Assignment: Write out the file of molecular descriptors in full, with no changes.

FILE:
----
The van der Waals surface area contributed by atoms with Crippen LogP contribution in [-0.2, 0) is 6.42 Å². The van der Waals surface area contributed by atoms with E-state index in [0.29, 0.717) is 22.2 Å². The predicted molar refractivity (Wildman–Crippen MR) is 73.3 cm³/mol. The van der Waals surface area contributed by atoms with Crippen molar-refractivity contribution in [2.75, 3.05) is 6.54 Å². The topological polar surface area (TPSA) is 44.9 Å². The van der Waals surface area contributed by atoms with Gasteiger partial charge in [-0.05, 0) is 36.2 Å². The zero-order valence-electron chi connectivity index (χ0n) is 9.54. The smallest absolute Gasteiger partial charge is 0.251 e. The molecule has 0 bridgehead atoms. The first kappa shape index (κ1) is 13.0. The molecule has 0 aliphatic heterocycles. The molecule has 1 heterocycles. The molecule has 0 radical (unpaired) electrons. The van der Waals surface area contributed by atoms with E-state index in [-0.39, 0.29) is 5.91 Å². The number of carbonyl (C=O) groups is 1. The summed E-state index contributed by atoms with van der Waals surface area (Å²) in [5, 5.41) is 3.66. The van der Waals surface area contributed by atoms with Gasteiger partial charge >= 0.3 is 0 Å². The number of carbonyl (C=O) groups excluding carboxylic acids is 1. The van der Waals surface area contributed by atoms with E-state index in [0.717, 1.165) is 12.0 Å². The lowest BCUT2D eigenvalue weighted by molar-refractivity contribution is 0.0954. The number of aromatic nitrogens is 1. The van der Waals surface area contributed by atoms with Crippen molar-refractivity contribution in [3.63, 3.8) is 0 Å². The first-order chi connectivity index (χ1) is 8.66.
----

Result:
The van der Waals surface area contributed by atoms with Crippen LogP contribution in [-0.2, 0) is 6.42 Å². The van der Waals surface area contributed by atoms with E-state index in [0.29, 0.717) is 22.2 Å². The predicted molar refractivity (Wildman–Crippen MR) is 73.3 cm³/mol. The van der Waals surface area contributed by atoms with Crippen molar-refractivity contribution in [2.75, 3.05) is 6.54 Å². The topological polar surface area (TPSA) is 44.9 Å². The van der Waals surface area contributed by atoms with Gasteiger partial charge in [-0.05, 0) is 36.2 Å². The zero-order valence-electron chi connectivity index (χ0n) is 9.54. The smallest absolute Gasteiger partial charge is 0.251 e. The molecule has 0 bridgehead atoms. The first kappa shape index (κ1) is 13.0. The molecule has 0 aliphatic heterocycles. The molecule has 1 heterocycles. The molecule has 0 radical (unpaired) electrons. The van der Waals surface area contributed by atoms with E-state index in [-0.39, 0.29) is 5.91 Å². The number of carbonyl (C=O) groups is 1. The summed E-state index contributed by atoms with van der Waals surface area (Å²) in [5, 5.41) is 3.66. The van der Waals surface area contributed by atoms with Gasteiger partial charge >= 0.3 is 0 Å². The number of carbonyl (C=O) groups excluding carboxylic acids is 1. The van der Waals surface area contributed by atoms with E-state index in [0.717, 1.165) is 12.0 Å². The lowest BCUT2D eigenvalue weighted by molar-refractivity contribution is 0.0954. The number of aromatic nitrogens is 1. The van der Waals surface area contributed by atoms with Crippen molar-refractivity contribution in [3.63, 3.8) is 0 Å². The first-order chi connectivity index (χ1) is 8.66.